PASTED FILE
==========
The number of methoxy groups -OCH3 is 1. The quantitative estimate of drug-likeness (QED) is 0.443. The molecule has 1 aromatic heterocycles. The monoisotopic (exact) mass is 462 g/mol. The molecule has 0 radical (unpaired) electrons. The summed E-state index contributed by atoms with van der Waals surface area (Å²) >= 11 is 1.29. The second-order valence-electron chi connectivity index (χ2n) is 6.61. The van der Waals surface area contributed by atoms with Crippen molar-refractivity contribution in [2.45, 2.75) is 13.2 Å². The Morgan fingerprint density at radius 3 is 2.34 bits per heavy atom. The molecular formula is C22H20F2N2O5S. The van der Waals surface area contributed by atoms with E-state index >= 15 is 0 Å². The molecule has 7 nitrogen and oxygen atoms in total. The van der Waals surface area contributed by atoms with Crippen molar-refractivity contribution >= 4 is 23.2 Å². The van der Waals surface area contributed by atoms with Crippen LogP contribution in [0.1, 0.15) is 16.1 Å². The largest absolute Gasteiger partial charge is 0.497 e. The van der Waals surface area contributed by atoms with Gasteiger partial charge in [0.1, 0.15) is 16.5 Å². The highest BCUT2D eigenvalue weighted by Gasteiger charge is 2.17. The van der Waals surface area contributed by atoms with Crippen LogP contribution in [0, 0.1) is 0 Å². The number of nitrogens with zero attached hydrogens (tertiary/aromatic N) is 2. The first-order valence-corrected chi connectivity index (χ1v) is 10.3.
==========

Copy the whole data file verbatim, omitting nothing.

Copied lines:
The number of methoxy groups -OCH3 is 1. The quantitative estimate of drug-likeness (QED) is 0.443. The molecule has 1 aromatic heterocycles. The monoisotopic (exact) mass is 462 g/mol. The molecule has 0 radical (unpaired) electrons. The summed E-state index contributed by atoms with van der Waals surface area (Å²) >= 11 is 1.29. The second-order valence-electron chi connectivity index (χ2n) is 6.61. The van der Waals surface area contributed by atoms with Crippen molar-refractivity contribution in [2.45, 2.75) is 13.2 Å². The Morgan fingerprint density at radius 3 is 2.34 bits per heavy atom. The molecular formula is C22H20F2N2O5S. The van der Waals surface area contributed by atoms with E-state index >= 15 is 0 Å². The molecule has 7 nitrogen and oxygen atoms in total. The van der Waals surface area contributed by atoms with Crippen molar-refractivity contribution >= 4 is 23.2 Å². The van der Waals surface area contributed by atoms with Crippen LogP contribution in [0.1, 0.15) is 16.1 Å². The largest absolute Gasteiger partial charge is 0.497 e. The van der Waals surface area contributed by atoms with Gasteiger partial charge in [0.1, 0.15) is 16.5 Å². The highest BCUT2D eigenvalue weighted by Gasteiger charge is 2.17. The van der Waals surface area contributed by atoms with Crippen LogP contribution in [0, 0.1) is 0 Å². The number of nitrogens with zero attached hydrogens (tertiary/aromatic N) is 2. The first-order valence-corrected chi connectivity index (χ1v) is 10.3.